Re: determining the color of a text in Excel with NVDA

Laurie Mehta

Thanks again Rick. This is another great post!
I agree with you that NVDA should not change how it renders what it encounters in terms of color. I also agree that Microsoft Accessibility ought to address the issue as you described.
You've shared the main reasons for this very well.


On Mon, 10/22/18, Rick <softwarethatworks@...> wrote:

Hello Quentin:
Perhaps your difference for negative number choices is a localization variance based upon your operating system language. I am using US format for numbers and currency, so I get my third choice as number surrounded by parenthesis and fourth as red surrounded by parenthesis. Perhaps it is different for different countries.
Personally, I find no reason for NVDA to change. It is reading what is in the cell. JAWS and Narrator behave the same way. For NVDA to properly interpret the cells meaning, it would need to first ascertain that the cell is formatted as a number or currency before attempting to provide alternate speech for numbers that are bright red in color. If the cell is formatted as text, it may not even represent a negative number. Furthermore, since currencies differ from country to country, NVDA might have to further drill down based upon localization and currency choices. All this processing at each cell could slow down reading and I am not in favor. The real solution is for Microsoft to remove this antiquated choice (or replace it with a choice that is bright red with a negative sign) and to flag it as an accessibility error in their accessibility checker.
If the options with parenthesis are chosen and the NVDA symbol verbosity level is not set to high or all, the same situation occurs. NVDA will not speak the parenthesis and the user will not be provided with the necessary information. Should this be a warning in the accessibility checker, since a wrong choice for symbol verbosity will result in misinterpretation? I forget, but what is the default symbol verbosity level in NVDA?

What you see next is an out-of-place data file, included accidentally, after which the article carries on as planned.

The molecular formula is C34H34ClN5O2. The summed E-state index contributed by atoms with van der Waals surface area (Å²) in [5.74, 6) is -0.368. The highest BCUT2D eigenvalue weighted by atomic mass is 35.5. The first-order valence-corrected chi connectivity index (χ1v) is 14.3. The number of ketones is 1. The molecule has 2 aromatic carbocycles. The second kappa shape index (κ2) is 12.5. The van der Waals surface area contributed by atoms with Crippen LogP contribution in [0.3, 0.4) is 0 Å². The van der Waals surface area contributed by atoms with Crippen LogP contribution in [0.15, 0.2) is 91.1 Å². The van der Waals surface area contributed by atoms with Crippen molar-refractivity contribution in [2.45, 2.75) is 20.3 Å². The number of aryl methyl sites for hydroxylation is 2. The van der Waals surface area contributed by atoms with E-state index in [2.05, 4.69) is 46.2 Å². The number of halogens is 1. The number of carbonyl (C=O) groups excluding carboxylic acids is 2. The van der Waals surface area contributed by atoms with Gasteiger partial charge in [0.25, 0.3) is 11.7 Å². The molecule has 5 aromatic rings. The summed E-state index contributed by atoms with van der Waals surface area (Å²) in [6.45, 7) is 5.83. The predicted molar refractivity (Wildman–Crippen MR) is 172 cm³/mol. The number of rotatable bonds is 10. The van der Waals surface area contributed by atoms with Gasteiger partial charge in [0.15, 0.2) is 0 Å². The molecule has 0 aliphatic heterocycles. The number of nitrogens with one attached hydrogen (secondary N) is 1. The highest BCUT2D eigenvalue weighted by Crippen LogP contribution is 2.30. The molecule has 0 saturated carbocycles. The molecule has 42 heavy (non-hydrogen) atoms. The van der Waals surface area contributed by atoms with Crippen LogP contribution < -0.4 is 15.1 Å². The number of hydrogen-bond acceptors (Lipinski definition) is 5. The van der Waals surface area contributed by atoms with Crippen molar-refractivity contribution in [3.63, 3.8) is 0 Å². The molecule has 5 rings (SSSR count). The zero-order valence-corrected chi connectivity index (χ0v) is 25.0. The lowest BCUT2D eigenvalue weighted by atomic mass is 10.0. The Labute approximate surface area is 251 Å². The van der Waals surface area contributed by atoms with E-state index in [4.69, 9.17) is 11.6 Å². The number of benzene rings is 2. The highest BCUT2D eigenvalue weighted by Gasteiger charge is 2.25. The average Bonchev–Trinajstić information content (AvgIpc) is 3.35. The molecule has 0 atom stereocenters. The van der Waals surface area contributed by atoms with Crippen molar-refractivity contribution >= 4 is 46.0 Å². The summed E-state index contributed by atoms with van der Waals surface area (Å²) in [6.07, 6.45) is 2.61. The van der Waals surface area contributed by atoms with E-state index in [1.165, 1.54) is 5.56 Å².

To make things even more confusing, the use of red seems to come from accounting, yet there are no choices when setting the format to accounting to choose how negative numbers are displayed. Accounting format only displays negative numbers in parenthesis with no color variations. The difference in US currency is that accounting displays the dollar sign outside of the parenthesis while currency displays the dollar sign within the parenthesis. This means that when NVDA speaks the numbers with symbol verbosity to none or low, the user can differentiate between positive and negative accounting numbers. Positive numbers are spoken as 1 dollar, 2 dollars, etc. while negative numbers are spoken as dollar 1 dot zero zero  and dollar 2 dot zero zero. Since currency formatting puts the dollar sign inside the parenthesis, positive and negative numbers are spoken identically when symbol verbosity is set to none or low.